US Post Office, Seaside, Florida, from the series "Sweet Earth: Experimental Utopias in America"
United States (Artist's nationality)
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As a child, Robert Davis summered with his grandfather on the shores of the Gulf of Mexico, in the Florida Panhandle. Years later, after he had become an award-winning developer, Davis and his sister inherited eighty acres of Gulf Coast property purchased by their grandfather just after World War II. Recalling childhood memories of beach town life, he engaged Miami architects Andres Duany and Elizabeth Plater-Zyberk, and together they began to plan a community of traditional wood frame houses with large front porches.
Inspired by the vernacular architecture of the region, the structures they designed were sited relatively close together in the style of small towns of the past. Workplaces, shops and restaurants were located within walking distance, not only for convenience but to foster community and reduce the need for automobiles. Strict building codes were set to ensure a carefully created sense of place. Fully built, Seaside proved highly successful and influential, becoming the poster child of a planning and development style known as “New Urbanism.”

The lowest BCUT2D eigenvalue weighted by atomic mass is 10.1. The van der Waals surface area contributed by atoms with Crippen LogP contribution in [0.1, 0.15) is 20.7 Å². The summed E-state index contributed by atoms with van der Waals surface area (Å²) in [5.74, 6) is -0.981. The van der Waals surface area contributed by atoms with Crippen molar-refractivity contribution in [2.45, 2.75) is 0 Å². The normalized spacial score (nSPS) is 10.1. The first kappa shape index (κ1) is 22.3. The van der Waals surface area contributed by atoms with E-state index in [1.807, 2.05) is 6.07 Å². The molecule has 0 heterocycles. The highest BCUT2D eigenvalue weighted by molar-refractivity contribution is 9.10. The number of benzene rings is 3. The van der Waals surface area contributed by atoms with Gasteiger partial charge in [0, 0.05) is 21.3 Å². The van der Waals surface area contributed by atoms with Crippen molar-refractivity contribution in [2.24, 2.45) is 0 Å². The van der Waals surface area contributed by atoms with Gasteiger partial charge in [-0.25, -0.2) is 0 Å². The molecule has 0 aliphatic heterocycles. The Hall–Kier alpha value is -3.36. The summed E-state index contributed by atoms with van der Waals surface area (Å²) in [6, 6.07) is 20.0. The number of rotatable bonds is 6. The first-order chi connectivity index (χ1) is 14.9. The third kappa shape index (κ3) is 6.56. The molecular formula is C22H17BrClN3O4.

Critics of Seaside and Celebration, Florida, another well-known New Urbanist community, consider them nostalgic and based on an idealized past that never existed—a Baudrillardian simulacrum. They maintain that Seaside is really a beach resort that fails to address true urban conditions in America or anywhere else and that, if anything, it’s an exemplar of new suburbanism.
The town of Seaside was used as the set for Peter Weir’s 1998 film, The Truman Show, about a man whose entire life, unbeknownst to him, is being broadcast as a syndicated television series.
From the portfolio, Sweet Earth: Experimental Utopias in America, 1982–2005
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